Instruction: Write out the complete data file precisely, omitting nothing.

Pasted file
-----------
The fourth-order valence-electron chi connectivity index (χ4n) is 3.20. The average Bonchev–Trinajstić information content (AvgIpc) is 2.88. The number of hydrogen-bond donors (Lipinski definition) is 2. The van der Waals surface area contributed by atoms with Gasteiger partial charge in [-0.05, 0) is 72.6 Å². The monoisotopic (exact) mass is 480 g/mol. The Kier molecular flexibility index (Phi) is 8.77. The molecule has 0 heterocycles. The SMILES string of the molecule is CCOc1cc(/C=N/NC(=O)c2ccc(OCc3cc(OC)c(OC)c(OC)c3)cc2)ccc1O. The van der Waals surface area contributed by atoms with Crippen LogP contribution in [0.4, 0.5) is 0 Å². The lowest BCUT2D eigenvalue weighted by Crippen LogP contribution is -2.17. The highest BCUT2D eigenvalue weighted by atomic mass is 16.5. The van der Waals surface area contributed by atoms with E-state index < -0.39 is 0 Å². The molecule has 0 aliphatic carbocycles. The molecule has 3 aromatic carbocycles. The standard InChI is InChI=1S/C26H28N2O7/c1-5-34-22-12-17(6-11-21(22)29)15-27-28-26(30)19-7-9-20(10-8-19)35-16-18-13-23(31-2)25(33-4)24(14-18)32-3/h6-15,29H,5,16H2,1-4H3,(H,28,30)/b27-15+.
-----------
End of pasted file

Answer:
The fourth-order valence-electron chi connectivity index (χ4n) is 3.20. The average Bonchev–Trinajstić information content (AvgIpc) is 2.88. The number of hydrogen-bond donors (Lipinski definition) is 2. The van der Waals surface area contributed by atoms with Gasteiger partial charge in [-0.05, 0) is 72.6 Å². The monoisotopic (exact) mass is 480 g/mol. The Kier molecular flexibility index (Phi) is 8.77. The molecule has 0 heterocycles. The SMILES string of the molecule is CCOc1cc(/C=N/NC(=O)c2ccc(OCc3cc(OC)c(OC)c(OC)c3)cc2)ccc1O. The van der Waals surface area contributed by atoms with Crippen LogP contribution in [0.4, 0.5) is 0 Å². The lowest BCUT2D eigenvalue weighted by Crippen LogP contribution is -2.17. The highest BCUT2D eigenvalue weighted by atomic mass is 16.5. The van der Waals surface area contributed by atoms with E-state index < -0.39 is 0 Å². The molecule has 0 aliphatic carbocycles. The molecule has 3 aromatic carbocycles. The standard InChI is InChI=1S/C26H28N2O7/c1-5-34-22-12-17(6-11-21(22)29)15-27-28-26(30)19-7-9-20(10-8-19)35-16-18-13-23(31-2)25(33-4)24(14-18)32-3/h6-15,29H,5,16H2,1-4H3,(H,28,30)/b27-15+.